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Reconciling the Ivies and the military
Ivy Leaguers and the military have begun a drive to put ROTC back on campus at Harvard, Yale and Columbia as they try to heal the lingering wounds caused by the antiwar protests of the 1960s that led to the corps' banishment there.
A recent conference on the Harvard campus brought together about 100 participants from nearly every military branch and several Ivy League schools, from ultraliberal professors to retired admirals. Their goal: closing the ideological crevasse that still separates the military from some Ivy League circles.
"My own education, partially here at Harvard, in the entitlement of an Ivy League institution, gave me an arrogance that I wish had been more challenged while I was here," Harvard professor Diane Moore said.
A self-described "lesbian feminist, economically privileged, pacifist-leaning Harvard professor," Ms. Moore said she clashed often with her father, a conservative World War II veteran and former high school football star.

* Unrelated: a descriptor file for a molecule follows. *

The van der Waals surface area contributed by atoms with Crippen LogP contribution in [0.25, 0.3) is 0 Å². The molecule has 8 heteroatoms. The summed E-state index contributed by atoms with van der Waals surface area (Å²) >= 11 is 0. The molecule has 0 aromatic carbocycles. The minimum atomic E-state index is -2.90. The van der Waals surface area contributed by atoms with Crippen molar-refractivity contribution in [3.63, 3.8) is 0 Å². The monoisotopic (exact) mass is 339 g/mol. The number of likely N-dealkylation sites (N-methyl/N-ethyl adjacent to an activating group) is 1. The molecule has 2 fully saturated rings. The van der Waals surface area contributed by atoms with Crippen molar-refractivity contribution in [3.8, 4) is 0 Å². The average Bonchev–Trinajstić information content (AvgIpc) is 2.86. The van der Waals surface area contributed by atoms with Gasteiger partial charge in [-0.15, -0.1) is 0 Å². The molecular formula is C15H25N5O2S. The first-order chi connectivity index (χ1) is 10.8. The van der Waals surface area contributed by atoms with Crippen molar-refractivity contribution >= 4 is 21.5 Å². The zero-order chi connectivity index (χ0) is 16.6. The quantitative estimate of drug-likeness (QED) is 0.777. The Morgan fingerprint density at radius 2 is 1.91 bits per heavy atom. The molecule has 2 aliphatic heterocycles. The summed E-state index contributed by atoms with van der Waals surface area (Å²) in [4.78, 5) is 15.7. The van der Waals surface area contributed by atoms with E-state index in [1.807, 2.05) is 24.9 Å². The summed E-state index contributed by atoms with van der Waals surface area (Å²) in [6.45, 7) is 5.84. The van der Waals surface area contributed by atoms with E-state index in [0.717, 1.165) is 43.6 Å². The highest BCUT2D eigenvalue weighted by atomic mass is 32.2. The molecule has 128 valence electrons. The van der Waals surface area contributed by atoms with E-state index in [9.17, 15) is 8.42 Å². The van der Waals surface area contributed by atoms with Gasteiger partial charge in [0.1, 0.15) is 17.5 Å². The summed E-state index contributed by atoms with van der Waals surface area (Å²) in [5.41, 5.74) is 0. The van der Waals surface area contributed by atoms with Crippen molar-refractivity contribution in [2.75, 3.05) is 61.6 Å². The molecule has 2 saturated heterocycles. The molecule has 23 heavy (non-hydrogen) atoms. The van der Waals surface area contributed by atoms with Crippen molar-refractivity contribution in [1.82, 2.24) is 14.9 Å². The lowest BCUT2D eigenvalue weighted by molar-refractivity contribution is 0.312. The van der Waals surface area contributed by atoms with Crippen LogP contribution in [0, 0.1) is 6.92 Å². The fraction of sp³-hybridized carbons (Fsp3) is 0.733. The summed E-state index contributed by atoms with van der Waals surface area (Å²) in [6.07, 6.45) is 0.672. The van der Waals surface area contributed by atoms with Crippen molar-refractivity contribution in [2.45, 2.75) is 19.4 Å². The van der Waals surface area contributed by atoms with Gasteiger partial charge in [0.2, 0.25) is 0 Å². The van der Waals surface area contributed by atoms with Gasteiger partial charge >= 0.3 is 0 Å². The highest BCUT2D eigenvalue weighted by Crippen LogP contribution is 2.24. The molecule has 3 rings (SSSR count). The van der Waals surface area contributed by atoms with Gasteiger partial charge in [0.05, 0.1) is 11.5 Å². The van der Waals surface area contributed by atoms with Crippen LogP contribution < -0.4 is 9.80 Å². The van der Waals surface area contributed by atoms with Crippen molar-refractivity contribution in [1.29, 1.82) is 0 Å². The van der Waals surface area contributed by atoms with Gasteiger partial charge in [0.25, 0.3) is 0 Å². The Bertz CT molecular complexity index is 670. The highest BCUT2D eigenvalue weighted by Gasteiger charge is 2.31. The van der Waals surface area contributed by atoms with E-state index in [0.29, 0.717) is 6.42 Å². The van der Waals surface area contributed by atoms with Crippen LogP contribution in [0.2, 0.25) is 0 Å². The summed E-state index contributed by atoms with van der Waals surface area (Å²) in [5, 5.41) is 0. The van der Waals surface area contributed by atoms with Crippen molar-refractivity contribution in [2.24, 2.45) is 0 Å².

"My father and I embody the tensions that this conference seeks to explore and all that is implied in the designations 'Ivy' and 'military,' " said Ms. Moore, an opening panelist at "Ivies and Military Toward Reconciliation."
After decades of epochal battles, Ms. Moore said, she finally grew to appreciate her father's sensibilities and the selfless work ethic he brought to raising his family.
"As a professor and someone who finally came around to understand the nature of the fact that my privileges to be at a place like this are all due to my father's sacrifices ... we have to learn better how to engage our differences," said Ms. Moore.
Lukas Filler, a former Navy pilot who flew combat missions ranging from Bosnia to Baghdad and is now a second-year student at the Harvard Divinity School, said getting the two sides together will help them to understand the other's point of view.
"Military have real-life experiences, which give them a unique appreciation for the complexities and ambiguities found in modern conflicts, while academics/intellectuals have deep knowledge of specific subject areas that military may not," Mr. Filler said.